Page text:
(1) Pesticides Fog Honeybees’ Brains
In a study in the March issue of the journal Science, researchers at the National Institute for Agricultural Research in France fed bees sugar water laced with neonicotinoids. These insecticides are used as seed dressings, so they permeate all parts of the crops including pollen and nectar. The bees had miniature radio tags and were moved more than a half a mile from their hive.
In familiar territory, bees exposed to pesticides were 10 percent less likely to return home and only 31 percent less likely to do so in unfamiliar places. The chemicals cause “homing failure” in bees, so they are unable to find their way back to their hives. Using a computer model, the French scientists estimated that the hive’s population would then drop by two-thirds or more, depending on the number of worker bees exposed.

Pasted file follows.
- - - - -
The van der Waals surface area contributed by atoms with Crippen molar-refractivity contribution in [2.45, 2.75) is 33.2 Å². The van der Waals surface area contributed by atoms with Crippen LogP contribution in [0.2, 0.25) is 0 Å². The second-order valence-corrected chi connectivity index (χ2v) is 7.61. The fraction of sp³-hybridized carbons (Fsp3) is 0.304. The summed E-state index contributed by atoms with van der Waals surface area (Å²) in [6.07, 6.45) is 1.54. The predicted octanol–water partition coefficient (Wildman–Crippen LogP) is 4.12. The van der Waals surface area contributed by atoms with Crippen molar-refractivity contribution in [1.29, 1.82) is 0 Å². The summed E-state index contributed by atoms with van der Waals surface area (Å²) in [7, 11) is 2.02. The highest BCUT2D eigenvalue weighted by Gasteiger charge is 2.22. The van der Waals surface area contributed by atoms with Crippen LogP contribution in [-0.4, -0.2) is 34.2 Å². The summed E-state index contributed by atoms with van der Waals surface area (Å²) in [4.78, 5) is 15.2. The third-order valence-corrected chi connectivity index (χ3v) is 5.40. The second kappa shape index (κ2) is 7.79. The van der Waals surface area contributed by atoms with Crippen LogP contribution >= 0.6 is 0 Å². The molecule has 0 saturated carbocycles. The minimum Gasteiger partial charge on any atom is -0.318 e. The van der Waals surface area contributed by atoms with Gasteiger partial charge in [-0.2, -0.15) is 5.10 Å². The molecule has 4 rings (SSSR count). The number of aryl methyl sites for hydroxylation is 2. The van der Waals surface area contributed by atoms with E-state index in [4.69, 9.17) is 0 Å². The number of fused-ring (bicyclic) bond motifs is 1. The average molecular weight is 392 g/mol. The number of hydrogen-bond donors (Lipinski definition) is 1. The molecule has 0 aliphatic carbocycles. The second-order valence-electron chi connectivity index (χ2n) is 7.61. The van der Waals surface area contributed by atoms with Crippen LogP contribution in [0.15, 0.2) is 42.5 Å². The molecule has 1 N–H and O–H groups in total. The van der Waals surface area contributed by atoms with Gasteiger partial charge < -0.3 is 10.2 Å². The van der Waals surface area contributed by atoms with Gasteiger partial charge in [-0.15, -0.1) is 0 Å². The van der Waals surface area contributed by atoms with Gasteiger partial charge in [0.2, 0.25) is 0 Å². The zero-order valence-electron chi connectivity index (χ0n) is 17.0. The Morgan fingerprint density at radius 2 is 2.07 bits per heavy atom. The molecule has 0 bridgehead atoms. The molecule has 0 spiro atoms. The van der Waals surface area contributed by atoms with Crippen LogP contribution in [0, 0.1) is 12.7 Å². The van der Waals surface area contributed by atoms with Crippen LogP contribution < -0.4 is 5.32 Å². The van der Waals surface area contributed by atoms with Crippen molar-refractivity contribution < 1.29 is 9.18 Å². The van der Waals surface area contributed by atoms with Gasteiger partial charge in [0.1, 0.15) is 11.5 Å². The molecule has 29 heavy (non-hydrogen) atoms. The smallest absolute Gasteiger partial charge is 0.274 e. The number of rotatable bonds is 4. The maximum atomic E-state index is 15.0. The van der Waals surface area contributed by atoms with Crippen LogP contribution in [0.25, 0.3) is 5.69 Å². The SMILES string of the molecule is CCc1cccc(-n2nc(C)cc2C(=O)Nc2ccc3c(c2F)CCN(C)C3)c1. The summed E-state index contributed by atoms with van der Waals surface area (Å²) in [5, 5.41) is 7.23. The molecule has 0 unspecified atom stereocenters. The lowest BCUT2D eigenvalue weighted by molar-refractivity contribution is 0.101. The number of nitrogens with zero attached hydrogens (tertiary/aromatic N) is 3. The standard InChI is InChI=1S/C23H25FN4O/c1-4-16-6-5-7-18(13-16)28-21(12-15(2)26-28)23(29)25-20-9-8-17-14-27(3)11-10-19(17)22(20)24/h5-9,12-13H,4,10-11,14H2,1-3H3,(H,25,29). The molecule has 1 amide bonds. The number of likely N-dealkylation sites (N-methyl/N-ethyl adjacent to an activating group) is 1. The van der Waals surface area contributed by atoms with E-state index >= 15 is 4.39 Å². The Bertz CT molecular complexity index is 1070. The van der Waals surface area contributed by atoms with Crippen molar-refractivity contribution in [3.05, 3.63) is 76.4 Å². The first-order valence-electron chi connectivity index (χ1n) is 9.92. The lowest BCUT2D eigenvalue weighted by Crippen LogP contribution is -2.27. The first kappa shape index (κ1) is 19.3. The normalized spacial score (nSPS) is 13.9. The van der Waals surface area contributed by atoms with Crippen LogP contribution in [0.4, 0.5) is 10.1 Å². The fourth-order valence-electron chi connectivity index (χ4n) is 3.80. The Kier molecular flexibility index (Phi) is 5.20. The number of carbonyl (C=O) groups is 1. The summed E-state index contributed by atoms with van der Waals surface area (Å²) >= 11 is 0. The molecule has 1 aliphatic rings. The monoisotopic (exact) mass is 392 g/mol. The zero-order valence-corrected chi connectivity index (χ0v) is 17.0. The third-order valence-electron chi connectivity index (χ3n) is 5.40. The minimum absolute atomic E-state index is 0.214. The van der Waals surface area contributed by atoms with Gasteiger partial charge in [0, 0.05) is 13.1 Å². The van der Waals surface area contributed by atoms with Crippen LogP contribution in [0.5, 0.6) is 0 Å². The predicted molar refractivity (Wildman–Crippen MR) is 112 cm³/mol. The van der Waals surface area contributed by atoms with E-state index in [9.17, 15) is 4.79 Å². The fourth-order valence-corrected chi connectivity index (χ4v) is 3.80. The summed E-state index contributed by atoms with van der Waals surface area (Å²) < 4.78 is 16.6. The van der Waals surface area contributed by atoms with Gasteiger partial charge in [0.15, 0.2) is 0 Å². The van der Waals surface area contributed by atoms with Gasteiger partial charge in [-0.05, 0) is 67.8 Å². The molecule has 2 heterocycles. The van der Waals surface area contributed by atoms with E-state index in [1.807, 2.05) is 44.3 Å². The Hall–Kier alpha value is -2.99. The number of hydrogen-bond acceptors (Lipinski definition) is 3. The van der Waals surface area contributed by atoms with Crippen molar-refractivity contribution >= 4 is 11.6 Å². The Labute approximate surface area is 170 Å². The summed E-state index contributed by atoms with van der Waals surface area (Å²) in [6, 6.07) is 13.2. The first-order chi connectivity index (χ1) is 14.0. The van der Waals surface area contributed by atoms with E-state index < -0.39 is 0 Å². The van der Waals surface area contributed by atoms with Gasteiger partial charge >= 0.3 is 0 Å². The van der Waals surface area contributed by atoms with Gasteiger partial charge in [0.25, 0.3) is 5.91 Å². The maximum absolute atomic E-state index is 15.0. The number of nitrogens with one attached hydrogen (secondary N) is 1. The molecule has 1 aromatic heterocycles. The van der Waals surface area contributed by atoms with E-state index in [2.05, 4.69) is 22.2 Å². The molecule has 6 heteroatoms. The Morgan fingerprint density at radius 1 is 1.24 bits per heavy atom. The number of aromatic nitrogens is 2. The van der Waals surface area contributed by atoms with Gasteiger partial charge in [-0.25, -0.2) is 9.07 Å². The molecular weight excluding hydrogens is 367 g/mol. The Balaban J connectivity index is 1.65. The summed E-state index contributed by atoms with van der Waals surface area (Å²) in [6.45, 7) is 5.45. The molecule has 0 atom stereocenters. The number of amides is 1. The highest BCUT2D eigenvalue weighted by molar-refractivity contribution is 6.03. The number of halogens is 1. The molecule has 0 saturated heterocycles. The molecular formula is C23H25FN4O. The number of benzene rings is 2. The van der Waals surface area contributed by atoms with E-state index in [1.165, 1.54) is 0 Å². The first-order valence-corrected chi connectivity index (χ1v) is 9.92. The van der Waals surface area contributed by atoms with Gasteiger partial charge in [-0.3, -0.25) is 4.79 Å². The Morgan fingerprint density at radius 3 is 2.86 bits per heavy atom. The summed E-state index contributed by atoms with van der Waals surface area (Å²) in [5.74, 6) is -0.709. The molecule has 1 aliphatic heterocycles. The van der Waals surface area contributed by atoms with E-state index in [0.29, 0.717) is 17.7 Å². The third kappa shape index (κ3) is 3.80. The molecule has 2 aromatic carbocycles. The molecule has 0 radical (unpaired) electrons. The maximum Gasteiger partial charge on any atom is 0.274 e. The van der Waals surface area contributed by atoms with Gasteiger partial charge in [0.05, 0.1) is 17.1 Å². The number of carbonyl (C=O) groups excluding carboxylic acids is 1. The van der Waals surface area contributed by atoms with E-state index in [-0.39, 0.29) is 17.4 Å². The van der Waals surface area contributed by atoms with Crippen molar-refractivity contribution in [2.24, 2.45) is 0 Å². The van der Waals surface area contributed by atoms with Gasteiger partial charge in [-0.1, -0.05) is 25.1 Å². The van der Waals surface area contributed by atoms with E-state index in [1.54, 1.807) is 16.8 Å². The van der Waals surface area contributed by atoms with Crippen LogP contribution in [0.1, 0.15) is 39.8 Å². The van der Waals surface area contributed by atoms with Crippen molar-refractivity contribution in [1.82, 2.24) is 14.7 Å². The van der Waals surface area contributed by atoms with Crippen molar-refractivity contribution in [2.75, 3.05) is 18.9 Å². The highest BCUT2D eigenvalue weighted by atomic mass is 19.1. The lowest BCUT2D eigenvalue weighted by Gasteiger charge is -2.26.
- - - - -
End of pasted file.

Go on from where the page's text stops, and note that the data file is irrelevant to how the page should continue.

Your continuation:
Some including a scientist for Bayer CropScience, the leading maker of neonicotinoids, and James Cresswell, an ecotoxicologist at the University of Exeter in England, have been critical of the study because it used a computer model. But May Berenbaum, an entomologist at the University of Illinois at Urbana-Champaign, said in the New York Times that she felt the study was “very well-designed.”
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